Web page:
Carl Reichert (1851-1922)
Carl Reichert learned microscopy from Ernst Leitz, in Wetzlar, Germany, and in 1874 married Ernst’s sister in law. In 1876, he founded his own optical-mechanical workshop in Vienna with great success. They were awarded the Grande prix d’Or at the Paris International Exhibition. Their product range included dissecting microscopes, microtomes and photomicrography apparatus by the late 1870s.
Two of Ernst’s sons – Karl (18863-1953) and Otto (1888-1972) – took over after their father’s death. They had additional branches in Prague and Budapest.
In 1930, they produced their 100,000th microscope. They made good quality laboratory microscopes such as the Neozet, and Zetopan, as well as specialised attachments such as a heated microscope stage and microscope setup for dark field microscopy.
Sadly, both of Otto’s sons died in 1945 and the company was re-formed in 1950 as Optische Werke C Reichert Co Ltd. Reichert was sold to American Optical in 1962. In turn, they were taken over by Warner Lambert and then merged with another microscope-maker, Jung. The non-pharmaceutical part of the merged firm was then sold to Cambridge Instruments in 1986. In 1990, Cambridge Instruments and Wild Leitz merged to form the Leica Group. Reichert stopped making microscopes in 1999.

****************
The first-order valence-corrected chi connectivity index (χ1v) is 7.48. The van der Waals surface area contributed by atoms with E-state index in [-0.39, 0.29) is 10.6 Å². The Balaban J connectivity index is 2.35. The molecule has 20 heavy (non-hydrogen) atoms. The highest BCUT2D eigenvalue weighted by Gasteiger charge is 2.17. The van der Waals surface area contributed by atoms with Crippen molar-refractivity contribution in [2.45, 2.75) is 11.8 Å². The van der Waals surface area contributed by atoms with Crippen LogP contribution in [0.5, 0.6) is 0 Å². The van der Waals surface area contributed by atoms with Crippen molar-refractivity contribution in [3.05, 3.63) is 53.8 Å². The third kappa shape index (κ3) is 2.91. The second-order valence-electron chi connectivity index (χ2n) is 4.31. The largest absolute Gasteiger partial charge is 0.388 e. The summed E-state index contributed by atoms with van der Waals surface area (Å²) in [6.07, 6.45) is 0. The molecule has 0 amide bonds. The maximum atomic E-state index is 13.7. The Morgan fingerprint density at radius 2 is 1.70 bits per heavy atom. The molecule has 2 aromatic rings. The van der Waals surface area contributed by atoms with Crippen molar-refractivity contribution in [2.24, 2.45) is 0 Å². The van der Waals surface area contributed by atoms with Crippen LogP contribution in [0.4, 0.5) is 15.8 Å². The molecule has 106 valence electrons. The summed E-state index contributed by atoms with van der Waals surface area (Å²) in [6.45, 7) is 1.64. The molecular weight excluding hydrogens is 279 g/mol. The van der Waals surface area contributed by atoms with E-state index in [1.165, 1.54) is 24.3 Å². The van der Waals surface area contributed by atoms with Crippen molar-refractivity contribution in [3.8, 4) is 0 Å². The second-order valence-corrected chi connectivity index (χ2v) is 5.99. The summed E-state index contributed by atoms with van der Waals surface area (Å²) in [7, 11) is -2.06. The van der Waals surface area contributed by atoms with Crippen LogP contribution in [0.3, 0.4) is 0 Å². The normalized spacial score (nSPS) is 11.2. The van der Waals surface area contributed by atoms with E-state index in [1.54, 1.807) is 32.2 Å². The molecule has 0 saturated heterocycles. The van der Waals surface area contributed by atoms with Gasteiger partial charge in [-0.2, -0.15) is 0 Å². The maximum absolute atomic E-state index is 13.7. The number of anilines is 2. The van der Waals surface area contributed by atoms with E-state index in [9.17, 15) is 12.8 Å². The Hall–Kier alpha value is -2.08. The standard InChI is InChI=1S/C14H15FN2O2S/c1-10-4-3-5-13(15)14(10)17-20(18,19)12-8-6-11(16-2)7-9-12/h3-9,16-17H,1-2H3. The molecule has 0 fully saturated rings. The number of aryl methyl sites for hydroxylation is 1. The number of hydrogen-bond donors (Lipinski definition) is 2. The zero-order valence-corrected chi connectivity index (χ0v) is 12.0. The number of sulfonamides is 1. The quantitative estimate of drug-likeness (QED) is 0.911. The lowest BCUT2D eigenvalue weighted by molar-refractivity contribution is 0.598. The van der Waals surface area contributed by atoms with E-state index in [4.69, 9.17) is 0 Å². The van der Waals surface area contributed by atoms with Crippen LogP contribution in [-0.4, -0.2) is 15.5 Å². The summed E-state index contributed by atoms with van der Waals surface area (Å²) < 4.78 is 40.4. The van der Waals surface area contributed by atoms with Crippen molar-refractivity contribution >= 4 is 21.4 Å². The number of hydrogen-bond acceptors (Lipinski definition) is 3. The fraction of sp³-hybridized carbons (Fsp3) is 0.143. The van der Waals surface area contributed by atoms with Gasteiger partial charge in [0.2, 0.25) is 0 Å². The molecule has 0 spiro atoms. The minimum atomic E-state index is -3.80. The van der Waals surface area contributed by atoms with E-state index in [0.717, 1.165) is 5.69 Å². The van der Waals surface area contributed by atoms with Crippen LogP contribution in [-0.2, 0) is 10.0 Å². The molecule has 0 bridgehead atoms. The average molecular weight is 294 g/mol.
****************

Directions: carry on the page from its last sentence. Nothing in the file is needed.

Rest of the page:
Compound achromatic microscope, stand H
Compound achromatic microscope
Compound achromatic microscope, stand RC
Compound achromatic microscope, stand CSM
Compound achromatic microscope, Biozet stand
Compound achromatic microscope, binocular tube, type Neopan
Compound achromatic projection microscope ‘Visopan’